The following are tips on “de-powerizing” the role food plays in your life from Marsha Hudnall, M.S., R.D., a nutritionist at Green Mountain at Fox Run, the nation’s oldest and most respected weight-management retreat for women.

  • Think moderation, not elimination. Figure out what’s important and what’s not. Learn to eat less of the high-fat, high-calorie foods you enjoy the most. Knowing you can still look forward to your favorite foods makes the process something you can live with for a lifetime.
  • Eat regularly in response to real hunger. Learn to listen to your body’s cues. By eating healthful, balanced meals and snacks when you’re hungry, you’re less likely to get caught up in out-of-control eating that you’ll regret later.
  • Say good-bye to calorie counting. Switch your focus from calories to good nutrition. Make your healthful eating changes gradual, so you don’t get overwhelmed.
  • Picture portions. It’s hard to manage your food intake if you don’t have a clue what a 1/2 cup serving of pasta looks like or what a 6-ounce glass of juice is. When you start out, measure your food until you’ve learned to judge portion sizes accurately. If portion sizes start creeping back up, return to measuring and weighing for a while.
  • Disconnect with the scale. Don’t focus on a number, instead use how you feel and the way your clothes fit to measure success. If you just can’t give up the scale, make your weigh-ins less frequent. Weighing yourself once a week is adequate.

In the next section find out how easy it can be to incorporate more physical activity into your current daily routine.

Getting More Physical Activity as a Senior

If you’re determined to succeed at losing weight, simply cutting calories won’t guarantee success. Physical activity is as essential to achieving long-term weight loss as a healthful diet, according to the National Institutes of Health (NIH). By themselves, neither exercise nor diet can get you to your goal as effectively or as fast as the two of them can together. That’s especially true for people over age 50.

Not only is physical activity essential for weight-loss success, the NIH says it’s an important factor in maintaining your weight once you’ve lost the extra pounds. Take comfort in the NIH’s use of the words “physical activity,” not “exercise.”

The message is that you can win the weight-loss game with many different kinds of physical activity. You don’t have to do killer aerobics and lift heavy weights at a gym to drop pounds and keep them off. But you do have to do something, and you have to do it regularly.

Anti-Aging Bonus

Researchers have recently learned that regular physical activity can have a powerful effect on age-related declines in metabolism. One study out of Tufts University Center for Physical Fitness found that strength training by itself increased the metabolic rate of postmenopausal women by 15 percent. Not much, you say?

If the boost translates to only 100 calories a day, which is a realistic expectation, you could save yourself from putting on an extra 10 pounds in a year. Regular exercise offers a trifecta of good health: It burns calories, builds muscle, and improves your overall health. Experts on aging say that the body is better able to repair itself and perform efficiently if it is properly conditioned by exercise and good nutrition.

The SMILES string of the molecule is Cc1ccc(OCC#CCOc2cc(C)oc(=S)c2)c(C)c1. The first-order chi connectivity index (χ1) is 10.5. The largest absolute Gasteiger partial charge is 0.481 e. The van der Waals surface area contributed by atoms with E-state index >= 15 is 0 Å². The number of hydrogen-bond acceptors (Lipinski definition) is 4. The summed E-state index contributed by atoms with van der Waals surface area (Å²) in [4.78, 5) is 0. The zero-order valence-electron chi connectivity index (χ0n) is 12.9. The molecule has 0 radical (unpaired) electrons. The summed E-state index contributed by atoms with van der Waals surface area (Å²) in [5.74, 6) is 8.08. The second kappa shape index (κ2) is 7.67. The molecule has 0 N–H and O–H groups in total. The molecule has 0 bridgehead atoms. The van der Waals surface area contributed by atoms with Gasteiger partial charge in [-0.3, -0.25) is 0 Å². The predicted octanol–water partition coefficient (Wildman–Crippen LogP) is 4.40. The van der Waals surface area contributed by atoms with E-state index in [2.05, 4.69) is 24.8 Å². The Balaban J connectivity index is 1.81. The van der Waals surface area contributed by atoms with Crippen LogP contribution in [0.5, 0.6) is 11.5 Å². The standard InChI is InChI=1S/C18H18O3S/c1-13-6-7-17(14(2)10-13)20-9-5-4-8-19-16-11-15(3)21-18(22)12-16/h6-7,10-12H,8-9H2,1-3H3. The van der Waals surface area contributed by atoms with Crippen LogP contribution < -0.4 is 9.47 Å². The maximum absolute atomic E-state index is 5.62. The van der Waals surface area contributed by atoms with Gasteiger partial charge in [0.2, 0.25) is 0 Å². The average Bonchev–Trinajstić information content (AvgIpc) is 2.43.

And the calorie-burning rewards of exercise are not limited to your workout time. Some research suggests that your revved up metabolic rate stays elevated for several hours after you stop exercising.

While weight management may be your number one priority now, think fitness not thinness. Just look at all the other health bonuses experts attribute to being physically active:

Regular physical activity reduces your risk of developing:

  • heart disease
  • some kinds of cancer
  • high blood pressure
  • osteoporosis
  • diabetes
  • obesity

It also can reduce the symptoms of:

  • arthritis
  • anxiety
  • depression
  • insomnia

And it boosts and builds:

  • the immune system
  • your energy level
  • your muscle mass
  • blood flow to the brain, which helps keep you mentally sharp

So how should you get started? It doesn’t matter how you begin, just get moving! Any activity is better than vegetating in front of the television. Look for every opportunity you can to stand instead of sit, walk instead of drive, or run instead of walk. Turn your everyday activities into opportunities for physical activity, such as taking the stairs instead of the elevator. Make movement a routine part of your everyday life.

Triad of Physical Activity

Recent research has found that when it comes to exercise, you need a combination of three types to reap the most health benefits — weight training for strength, aerobic exercise for strength and endurance, and calisthenics (stretching, bending, and twisting exercises) for flexibility.

Studies have found that extreme physical exertion is no more useful to gaining and maintaining fitness than is moderate exercise. What’s more, you place yourself at risk for injury or a heart attack if you’re not already in good physical shape. So start off slowly and increase your activity gradually. Get your doctor’s okay before beginning a new physical activity if you haven’t exercised in years or have a medical condition.

The Benefits of Walking

One of the easiest ways to get physically active is to walk at a pace that makes you breathe a little harder and work up a mild sweat for 30 minutes to 1 hour three days a week. This kind of walking will keep your heart, lungs, and vascular system in good working order and strengthen your bones and muscles.

If you just don’t have time for a 30-minute walk each day, experts say that walking about 10,000 steps a day (the equivalent of about five miles) while doing your normal activities should keep you fit.